“We want Kuriftu Diplomat Restaurant to serve the community of Addis, not just the diplomats,” said Tadiwos.

“The job of a diplomat is to bring his country to other people,” said Belete Mekuria (PhD), vice-president of Boston Partners Plc. “That is the idea, really, to bring different people together.”

The restaurant keeps two menus, one standard menu, that is always available, and one from the guest country. Aside from this menu changing from country to country every month, it also changes weekly to include dishes from different regions of the featured country, with some dishes repeated.

The chefs appear to enjoy a lot of creative freedom, being given free range on what they cook.

“A chef is an artist; they have to have a feel for the food and create what they want,” said Tadiwos. “I do not want to limit them.”

The guest chefs this month, Pujawan and Sunar, are teachers from the Bali Tourism Institute.

Some ingredients that are used in Indonesian cooking are hard to come by in Ethiopia. Sambals, spice relishes made of many different spices, are the key to Indonesian food.

“A lot of spices, we [could] not find here, so we replaced our cassia leaf with cumin,” said Sunar.

Luckily, the native chefs at the embassies already know what is plentiful in Addis and what is not and can advise on what the guest chefs need to bring with them from their home countries. Authentic rice cakes and coconut milk are a case in point.

“We must bring coconut milk.” said Pujawan.“We have to put coconut milk in.”

The main dish, Bali Be Pasih, tilapia fish in curry and coconut milk sauce, is lovely.

One item they might have considered importing, however, is the tofu. They did manage to get some locally, but the tofu here turned out to be sour and dry in comparison with the infinitely tastier Asian variety. The starter Gado Gado features tofu with fresh vegetables and a delicious peanut sauce, another South East Asian signature ingredient.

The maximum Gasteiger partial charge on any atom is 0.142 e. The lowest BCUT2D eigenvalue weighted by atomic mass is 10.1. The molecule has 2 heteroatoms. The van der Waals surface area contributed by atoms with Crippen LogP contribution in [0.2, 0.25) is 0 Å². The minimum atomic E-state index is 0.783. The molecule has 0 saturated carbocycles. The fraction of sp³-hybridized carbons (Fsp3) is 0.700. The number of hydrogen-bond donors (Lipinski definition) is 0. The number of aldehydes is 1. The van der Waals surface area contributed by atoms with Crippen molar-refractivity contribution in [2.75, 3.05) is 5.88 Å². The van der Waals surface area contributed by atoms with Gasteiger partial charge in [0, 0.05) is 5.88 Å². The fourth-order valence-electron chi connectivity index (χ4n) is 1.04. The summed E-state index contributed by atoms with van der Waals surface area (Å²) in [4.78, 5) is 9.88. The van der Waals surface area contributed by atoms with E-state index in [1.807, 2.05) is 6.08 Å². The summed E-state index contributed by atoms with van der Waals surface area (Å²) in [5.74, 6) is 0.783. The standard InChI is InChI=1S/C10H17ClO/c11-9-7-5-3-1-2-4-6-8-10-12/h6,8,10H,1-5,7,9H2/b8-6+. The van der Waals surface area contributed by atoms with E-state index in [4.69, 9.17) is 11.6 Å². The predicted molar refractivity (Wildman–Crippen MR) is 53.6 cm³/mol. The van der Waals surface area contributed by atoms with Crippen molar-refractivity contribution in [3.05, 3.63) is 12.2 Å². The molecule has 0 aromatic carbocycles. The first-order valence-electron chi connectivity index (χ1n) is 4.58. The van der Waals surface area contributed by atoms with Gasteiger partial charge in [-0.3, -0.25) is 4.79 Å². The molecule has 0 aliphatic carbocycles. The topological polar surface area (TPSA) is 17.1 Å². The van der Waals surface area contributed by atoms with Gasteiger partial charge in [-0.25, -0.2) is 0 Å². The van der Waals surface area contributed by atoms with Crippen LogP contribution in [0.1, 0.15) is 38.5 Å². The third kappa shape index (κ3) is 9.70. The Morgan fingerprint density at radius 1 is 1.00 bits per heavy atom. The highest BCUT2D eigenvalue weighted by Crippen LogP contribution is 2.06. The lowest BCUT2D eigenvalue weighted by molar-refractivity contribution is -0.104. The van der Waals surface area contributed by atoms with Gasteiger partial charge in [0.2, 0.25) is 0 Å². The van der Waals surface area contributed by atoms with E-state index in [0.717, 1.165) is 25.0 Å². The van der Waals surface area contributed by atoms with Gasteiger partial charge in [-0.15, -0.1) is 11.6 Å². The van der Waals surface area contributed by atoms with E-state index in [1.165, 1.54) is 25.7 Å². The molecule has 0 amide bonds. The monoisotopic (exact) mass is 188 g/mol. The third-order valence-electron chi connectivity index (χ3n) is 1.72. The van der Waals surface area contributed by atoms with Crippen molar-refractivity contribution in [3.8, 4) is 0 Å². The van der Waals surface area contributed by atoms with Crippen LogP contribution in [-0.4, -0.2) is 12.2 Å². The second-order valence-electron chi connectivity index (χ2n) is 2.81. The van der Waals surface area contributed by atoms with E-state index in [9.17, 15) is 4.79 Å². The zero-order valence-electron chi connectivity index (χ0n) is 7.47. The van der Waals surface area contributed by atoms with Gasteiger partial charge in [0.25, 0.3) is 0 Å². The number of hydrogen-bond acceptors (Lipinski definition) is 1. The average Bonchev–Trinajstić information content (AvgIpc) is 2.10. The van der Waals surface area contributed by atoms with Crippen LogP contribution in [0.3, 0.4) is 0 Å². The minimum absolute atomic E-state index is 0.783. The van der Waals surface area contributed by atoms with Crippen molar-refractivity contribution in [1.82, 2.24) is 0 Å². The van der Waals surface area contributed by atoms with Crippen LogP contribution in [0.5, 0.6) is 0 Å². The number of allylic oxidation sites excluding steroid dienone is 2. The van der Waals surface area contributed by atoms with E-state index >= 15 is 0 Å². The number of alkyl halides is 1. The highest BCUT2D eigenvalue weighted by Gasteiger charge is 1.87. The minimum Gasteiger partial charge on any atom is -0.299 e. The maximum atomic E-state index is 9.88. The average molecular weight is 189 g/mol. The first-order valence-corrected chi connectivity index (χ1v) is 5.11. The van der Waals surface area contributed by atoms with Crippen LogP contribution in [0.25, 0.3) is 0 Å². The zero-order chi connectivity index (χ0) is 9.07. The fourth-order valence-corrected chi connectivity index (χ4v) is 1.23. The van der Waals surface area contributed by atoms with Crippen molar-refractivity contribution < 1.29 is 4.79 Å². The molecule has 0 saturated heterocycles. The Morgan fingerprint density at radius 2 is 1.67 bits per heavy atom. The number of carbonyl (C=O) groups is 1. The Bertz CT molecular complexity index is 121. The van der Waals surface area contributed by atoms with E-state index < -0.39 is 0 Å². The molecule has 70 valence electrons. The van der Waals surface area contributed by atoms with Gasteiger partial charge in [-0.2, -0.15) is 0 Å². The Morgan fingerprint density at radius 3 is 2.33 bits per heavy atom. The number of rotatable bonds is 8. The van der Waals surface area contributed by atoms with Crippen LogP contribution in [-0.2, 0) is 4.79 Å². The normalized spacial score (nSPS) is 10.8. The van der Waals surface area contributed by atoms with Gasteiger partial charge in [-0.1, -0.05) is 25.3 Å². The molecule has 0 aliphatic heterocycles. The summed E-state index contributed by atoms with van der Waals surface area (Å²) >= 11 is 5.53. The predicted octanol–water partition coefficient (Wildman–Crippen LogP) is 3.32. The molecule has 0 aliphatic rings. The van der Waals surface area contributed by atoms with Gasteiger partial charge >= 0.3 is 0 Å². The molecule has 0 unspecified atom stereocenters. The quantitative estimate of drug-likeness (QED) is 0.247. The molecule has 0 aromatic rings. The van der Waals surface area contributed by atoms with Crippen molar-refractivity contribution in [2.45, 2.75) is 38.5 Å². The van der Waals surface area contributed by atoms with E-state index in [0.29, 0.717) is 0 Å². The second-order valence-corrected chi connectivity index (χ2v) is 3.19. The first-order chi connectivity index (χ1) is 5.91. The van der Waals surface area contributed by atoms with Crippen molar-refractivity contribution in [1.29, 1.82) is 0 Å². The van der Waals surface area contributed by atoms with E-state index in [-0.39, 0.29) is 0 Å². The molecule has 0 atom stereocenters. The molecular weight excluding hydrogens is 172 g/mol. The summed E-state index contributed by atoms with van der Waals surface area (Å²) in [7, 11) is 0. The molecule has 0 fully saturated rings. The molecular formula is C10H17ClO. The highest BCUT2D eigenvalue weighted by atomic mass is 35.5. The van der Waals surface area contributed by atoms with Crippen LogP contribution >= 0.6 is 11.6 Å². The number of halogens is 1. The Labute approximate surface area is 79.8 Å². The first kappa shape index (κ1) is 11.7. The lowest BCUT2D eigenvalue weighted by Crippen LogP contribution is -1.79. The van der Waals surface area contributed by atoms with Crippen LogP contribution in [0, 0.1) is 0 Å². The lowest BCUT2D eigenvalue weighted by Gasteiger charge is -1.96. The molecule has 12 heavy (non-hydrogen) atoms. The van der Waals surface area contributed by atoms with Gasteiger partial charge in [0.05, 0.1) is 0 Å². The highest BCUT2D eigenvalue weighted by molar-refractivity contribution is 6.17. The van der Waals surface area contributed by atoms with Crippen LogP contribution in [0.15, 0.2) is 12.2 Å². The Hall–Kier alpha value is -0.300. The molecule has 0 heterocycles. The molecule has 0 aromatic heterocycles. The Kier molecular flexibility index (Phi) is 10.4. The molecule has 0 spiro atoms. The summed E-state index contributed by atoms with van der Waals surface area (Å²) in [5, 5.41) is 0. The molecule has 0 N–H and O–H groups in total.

Another starter, Lumpia, consists of spring rolls with a most delightful aroma. The thin crispy exterior of the fried rolls belies a moist warm centre filled with succulent vegetables that melt in the mouth with an explosion of spices. The Sop Butut, a salty oxtail soup, and Sayur Asem, sour squash vegetable soup, is very good.

The main course, Sapi Kecap, tender beef in soy sauce, and Sate Aqum, beef and chicken kebabs with peanut sauce, are served with rice, an Asian staple.

“We eat rice morning, noon, and night,” said Pujawan.

The banana and rice combination is especially enticing. Banana is evident not only in some of the rice cakes but also in the desert. Served as a salad in a sweet sauce, Kolak Pisang features the banana along with pumpkin and pear, giving it a taste that is altogether unique.

Guest chefs also train the local staff in the restaurant in the fine art of their cooking.

“By the end of the year, each featured country will have its best dish on the regular menu,” said Tadiwos. “It will give our city true international cuisine.”

The Kuriftu Diplomat Restaurant can be a tasteful experience for the culinary inquisitive and the less adventurous, alike.

By Mireille de Villiers   AddisFortune.com